If you can count on Philip Yancey for one thing, that would be complete and utter honesty in his writings. That's a rare quality, especially amongst Christian writers. This book is a great read, if at times a little dull (personal preferences - some people are more interesting than others). Here Yancey explores the lives of 13 people who helped him to retain his Christian faith and live for God, despite the hypocrisy and hurt he experienced in the church. He praises them for teaching him valuabl ...more
Aug 04, 2008 rated it really liked it  ·  review of another edition
Shelves: church-life
A book about the thinkers, writers, dreamers, doers & believers that Yancey has either known or read. People who have influenced his faith in some significant way. And helped him rediscover God after rejecting his southern fundamentalist, racist "Christian" upbringing.

This book provided a great introduction to some really amazing folks both historical and contemporary, whose works I was not familiar with. Like G.K. Chesterton, Dr. Paul Brand and Annie Dillard. And others I knew of but not in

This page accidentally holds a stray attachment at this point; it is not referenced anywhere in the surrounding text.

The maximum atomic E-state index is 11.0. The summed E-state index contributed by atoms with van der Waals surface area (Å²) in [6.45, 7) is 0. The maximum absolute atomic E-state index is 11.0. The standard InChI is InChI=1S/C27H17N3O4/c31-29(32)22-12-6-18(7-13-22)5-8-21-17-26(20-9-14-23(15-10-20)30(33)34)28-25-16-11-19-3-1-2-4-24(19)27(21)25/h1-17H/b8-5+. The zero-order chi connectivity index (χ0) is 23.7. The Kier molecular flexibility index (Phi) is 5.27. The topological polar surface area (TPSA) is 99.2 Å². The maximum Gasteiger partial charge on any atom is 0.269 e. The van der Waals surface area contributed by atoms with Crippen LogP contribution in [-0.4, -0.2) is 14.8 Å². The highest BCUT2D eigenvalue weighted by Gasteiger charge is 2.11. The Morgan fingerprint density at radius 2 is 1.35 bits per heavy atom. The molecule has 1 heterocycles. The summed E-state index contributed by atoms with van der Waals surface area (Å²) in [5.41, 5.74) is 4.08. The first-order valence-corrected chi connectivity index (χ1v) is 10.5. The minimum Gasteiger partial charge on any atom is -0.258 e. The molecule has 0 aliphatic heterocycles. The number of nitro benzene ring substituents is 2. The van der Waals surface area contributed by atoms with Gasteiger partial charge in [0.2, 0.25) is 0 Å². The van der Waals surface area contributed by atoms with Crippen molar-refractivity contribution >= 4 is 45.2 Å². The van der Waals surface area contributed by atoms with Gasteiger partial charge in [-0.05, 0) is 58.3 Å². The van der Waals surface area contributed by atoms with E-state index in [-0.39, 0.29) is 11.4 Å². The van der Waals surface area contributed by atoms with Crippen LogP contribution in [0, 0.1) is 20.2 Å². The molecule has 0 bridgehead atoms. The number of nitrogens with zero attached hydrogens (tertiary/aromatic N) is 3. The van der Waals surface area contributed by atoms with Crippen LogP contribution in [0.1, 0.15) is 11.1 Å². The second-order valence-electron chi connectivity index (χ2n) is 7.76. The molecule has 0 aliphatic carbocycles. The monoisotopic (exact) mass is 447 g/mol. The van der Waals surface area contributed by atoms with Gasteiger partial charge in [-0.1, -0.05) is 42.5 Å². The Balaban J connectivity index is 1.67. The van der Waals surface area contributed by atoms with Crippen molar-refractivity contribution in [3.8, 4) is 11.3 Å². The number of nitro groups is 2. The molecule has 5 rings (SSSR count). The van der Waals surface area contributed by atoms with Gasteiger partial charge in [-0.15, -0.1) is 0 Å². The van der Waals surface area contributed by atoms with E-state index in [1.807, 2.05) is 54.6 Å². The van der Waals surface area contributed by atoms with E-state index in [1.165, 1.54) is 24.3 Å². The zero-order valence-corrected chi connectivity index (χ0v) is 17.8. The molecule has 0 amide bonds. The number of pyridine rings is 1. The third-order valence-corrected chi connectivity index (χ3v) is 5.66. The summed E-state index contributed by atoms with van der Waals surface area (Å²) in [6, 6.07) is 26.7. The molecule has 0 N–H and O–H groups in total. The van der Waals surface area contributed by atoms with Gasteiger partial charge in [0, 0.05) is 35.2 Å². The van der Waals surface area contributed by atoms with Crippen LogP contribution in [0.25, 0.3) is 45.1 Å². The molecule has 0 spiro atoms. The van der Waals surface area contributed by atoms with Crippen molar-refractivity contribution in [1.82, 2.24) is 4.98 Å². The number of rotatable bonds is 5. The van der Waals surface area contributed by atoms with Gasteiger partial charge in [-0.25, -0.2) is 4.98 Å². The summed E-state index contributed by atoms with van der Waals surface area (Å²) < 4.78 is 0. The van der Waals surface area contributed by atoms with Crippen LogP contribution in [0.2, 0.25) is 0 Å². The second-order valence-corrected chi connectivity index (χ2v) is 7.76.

Mar 02, 2015 rated it it was amazing  ·  review of another edition
Shelves: spirituality
Philip Yancey freely admits that he has "spent most of my life in recovery from the church." He grew up in a racist, cult like church in Georgia. He grew to reject most of that church's teaching but yet he still retained his faith. How? This book is his answer.

Yancey profiles 13 people who have influenced his faith. People who allowed that faith to flourish despite the damage he suffered from the religion of his youth. Some of these people he met but some he knows only through their lives and w
Heidi Petterson
May 09, 2011 rated it it was amazing  ·  review of another edition
Recommends it for: Anyone and everyone